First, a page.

Bailing Out on the Bucket List

A bucket list gives people something to look forward to in retirement, when they finally have time, and hopefully the money, to travel the world and accomplish everything they didn’t have the chance to during their working years.

However, we believe it’s important not to rely entirely on a bucket list to provide happiness in retirement. Similar to people who become too enamored with superficial possessions, retirees chasing activities on their list may be lulled into a false sense of satisfaction. The reason? Putting close connections among family and friends on the back burner can lead to feelings of isolation.

Achieving a lifelong dream of visiting the Eiffel Tower or going on an African safari can be rewarding, but if you start ticking off such activities on a long list, eventually conflicting emotions may set in. Suddenly, being at home feels stale and quiet. If you miss birthdays or other gatherings while on an overseas adventure, you may feel out of the loop upon returning.

Unfortunately, many retirees placate this feeling by planning their next adventure — so those feelings of elation and alienation get caught up in a vicious circle.1

It’s no secret that solid, long-lasting relationships contribute to our happiness and well-being. Therefore, at least one psychiatrist recommends retirees retool the bucket-list approach. Narrow it down to one or two absolute goals, and then plot the best way to enjoy them with friends and/or family. Perhaps you can invite your children and grandchildren to join you for a week on your dream vacation. By experiencing a bucket list item or two together, you’ll give your family memories that will outlast your lifetime. In return, the experience can help you feel happier and more connected.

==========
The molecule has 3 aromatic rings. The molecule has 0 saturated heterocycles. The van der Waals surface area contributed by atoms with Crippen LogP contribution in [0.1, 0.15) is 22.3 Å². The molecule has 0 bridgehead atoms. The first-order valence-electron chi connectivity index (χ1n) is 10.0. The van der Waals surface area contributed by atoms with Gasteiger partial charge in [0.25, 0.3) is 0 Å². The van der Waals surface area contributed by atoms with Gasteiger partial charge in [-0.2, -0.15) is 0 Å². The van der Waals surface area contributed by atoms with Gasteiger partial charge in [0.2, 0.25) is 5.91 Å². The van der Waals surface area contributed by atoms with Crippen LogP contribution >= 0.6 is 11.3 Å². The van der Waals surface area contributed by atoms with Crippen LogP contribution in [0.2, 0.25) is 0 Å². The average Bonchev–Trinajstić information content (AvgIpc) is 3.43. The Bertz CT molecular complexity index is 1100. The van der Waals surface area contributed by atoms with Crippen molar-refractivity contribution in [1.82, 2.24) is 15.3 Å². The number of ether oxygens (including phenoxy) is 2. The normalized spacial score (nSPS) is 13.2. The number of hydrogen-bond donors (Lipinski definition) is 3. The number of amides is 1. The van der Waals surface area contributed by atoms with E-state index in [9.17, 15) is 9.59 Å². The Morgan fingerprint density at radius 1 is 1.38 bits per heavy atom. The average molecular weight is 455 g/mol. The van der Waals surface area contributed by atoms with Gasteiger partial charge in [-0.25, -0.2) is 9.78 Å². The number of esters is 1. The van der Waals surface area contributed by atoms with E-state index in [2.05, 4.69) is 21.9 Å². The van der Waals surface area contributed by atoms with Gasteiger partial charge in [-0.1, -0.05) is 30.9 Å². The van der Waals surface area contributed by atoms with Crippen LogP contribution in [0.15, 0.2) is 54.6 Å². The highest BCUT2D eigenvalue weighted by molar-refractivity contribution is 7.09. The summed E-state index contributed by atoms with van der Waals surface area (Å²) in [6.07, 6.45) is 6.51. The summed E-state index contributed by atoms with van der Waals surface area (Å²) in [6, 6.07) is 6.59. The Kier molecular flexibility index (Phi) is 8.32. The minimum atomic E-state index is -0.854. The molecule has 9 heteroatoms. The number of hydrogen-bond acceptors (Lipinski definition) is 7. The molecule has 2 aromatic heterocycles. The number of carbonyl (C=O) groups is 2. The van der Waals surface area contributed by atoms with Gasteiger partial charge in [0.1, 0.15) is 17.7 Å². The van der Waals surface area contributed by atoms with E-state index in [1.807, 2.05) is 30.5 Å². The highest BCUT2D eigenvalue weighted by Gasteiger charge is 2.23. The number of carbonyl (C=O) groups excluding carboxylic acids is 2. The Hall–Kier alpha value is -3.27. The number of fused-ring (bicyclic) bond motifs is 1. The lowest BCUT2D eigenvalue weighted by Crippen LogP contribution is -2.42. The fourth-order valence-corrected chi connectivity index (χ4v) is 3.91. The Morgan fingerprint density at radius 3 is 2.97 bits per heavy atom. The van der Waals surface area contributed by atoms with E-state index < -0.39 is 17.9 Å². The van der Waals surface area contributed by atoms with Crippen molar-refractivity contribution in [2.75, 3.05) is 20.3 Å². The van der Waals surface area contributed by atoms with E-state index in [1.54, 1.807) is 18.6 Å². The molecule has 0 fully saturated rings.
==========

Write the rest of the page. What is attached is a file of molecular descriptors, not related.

Interestingly, surveys reveal that it doesn’t take an extravagant experience to make retirees happy. In fact, it’s a natural process. According to the U.S. General Social Survey and the Gallup Healthways Well-Being Index, feelings of well-being tend to peak in our later years. And rather than the pursuit of activities and goals, it’s actually the lack of them that causes it.

Plenty of factors contribute to a greater sense of happiness and satisfaction in retirement. Life is no longer driven by high career expectations, there may be less emotional volatility and you can sit back and appreciate your life and experiences, whether it’s in Paris or your own living room.2

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1Marc E. Agronin. The Wall Street Journal. March 20, 2016. “It’s Time to Rethink the Bucket-List Retirement” Accessed April 20, 2016.
2Ibid.

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